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Album Review: Deftones - 'Koi No Yokan'

'This is, without question, the most mature and cohesive record the band has ever recorded.'

By Craig Billow
Add Comment Add Comment | Comments: 6 | Posted Nov. 16, 2012

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Few bands in the modern rock scene have the kind of enduring legacy that Deftones have cultivated over the past 17 years. And to call their new album Koi No Yokan simply "good" is about the biggest understatement one could make regarding this record.

In the years following bassist Chi Cheng's near-fatal car accident (which has left him recovering from a coma-like state since), Deftones have gone through what could be modestly described as a period of soul-searching.

Their early work on Adrenaline (1995) and Around the Fur ('97) were landmarks in their day and stood apart from other rock acts of the era by eschewing the nu-metal scene and employing their own structured, thought-provoking, and unconventional approach to songwriting.

In the wake of their breakout album White Pony (2000), many critics wondered if the band had hit its high water mark. After Cheng's accident in 2008, it seemed almost a certainty that the band was going to call it quits.

Thankfully for us, they didn't.


Koi No Yokan is the band's seventh studio album and the second to feature long-time friend of the band Sergio Vega filling Cheng's shoes on bass duty.

For those familiar with Deftones' sound, please be prepared to check your pretense at the door. If Diamond Eyes was any indication of the direction the group was headed, they've taken that concept and launched it into the stratosphere. This is, without question, the most mature and cohesive record the band has ever recorded. This album is a woven tapestry that takes the most stirring elements of the band's previous work and breathes into it new life and urgency that begs to be listened to as a complete piece. Each track flows into the next like a river — crashing, falling, rushing, cascading and slowing at a pace that lends itself to its neighboring tracks and compliments them naturally without feeling like a put-on.

This is, without question, the most mature and cohesive record the band has ever recorded.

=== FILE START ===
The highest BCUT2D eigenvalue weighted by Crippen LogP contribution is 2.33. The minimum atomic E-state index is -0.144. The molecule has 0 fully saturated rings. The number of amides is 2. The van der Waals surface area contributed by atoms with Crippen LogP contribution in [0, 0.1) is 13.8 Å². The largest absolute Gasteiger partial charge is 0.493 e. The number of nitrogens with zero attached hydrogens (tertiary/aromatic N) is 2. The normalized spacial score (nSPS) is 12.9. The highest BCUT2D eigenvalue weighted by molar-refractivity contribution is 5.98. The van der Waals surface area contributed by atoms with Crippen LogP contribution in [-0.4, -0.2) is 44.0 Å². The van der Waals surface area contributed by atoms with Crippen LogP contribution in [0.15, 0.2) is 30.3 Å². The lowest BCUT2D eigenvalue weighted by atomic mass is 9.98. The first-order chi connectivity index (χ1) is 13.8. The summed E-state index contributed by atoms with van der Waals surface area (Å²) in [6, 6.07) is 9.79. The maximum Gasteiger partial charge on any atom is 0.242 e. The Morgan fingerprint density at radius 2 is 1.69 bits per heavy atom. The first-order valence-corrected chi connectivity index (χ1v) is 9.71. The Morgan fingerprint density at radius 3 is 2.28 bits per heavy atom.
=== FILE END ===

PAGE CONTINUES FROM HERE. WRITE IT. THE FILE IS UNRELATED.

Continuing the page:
It should be mentioned that the band's influences are laid out for all to see on this record.

Fans of the British shoegaze band My Vitriol will hear subtle nods to its 2000 album Finelines throughout the more melodic moments of this record. On tracks like '”Tempest,” you can distinctly hear singer Chino Moreno's affection for Duran Duran, not only in his Simon Le Bon vocal approach, but also in the song's hook. On "Gauze," hardcore fans will immediately resonate with guitarist Stephen Carpenter's sinister Meshugga-style riffing (listen to "Gauze" alongside Meshugga's "New Millennium Cyanide Christ" and you'll get the drift).

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COMMENTS

Comments 1 - 6 of 6
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1. Anonymous said... on Nov 16, 2012 at 05:48PM

“Mmm hmmm (nodding head).
Well written review.”

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2. 90028 said... on Nov 16, 2012 at 07:09PM

“New record is DOPE. Review spot on. Playing The Hollywood Palladium next week. Sh!t is ill son.”

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3. Anonymous said... on Nov 16, 2012 at 10:34PM

“this album is so f'in good i haven't stopped listening all week!! glad to see these guys back on top. one love for Chi!!!”

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4. Ray C. Weekly said... on Nov 17, 2012 at 06:24AM

“Wow, this guy can write too? I thought all he could do was make pretty pictures!”

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5. real1 said... on Nov 20, 2012 at 02:54AM

“i love the last track "what happened to you". and i agree that the entire album is so mature and the group as a unit has remaind loyal to their apparent formula for success but has maintained releventcy in this bullshit excuse for a rock scene with the exception of some groups. korns "narcasistic cannible[sic]"song i thought was hard.”

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6. Corey said... on Nov 22, 2012 at 04:16PM

“Great review. This not only inspired me to listen to the new album, but also purchase it and become a believer in Deftones once again. Thanks AC Weekly!”

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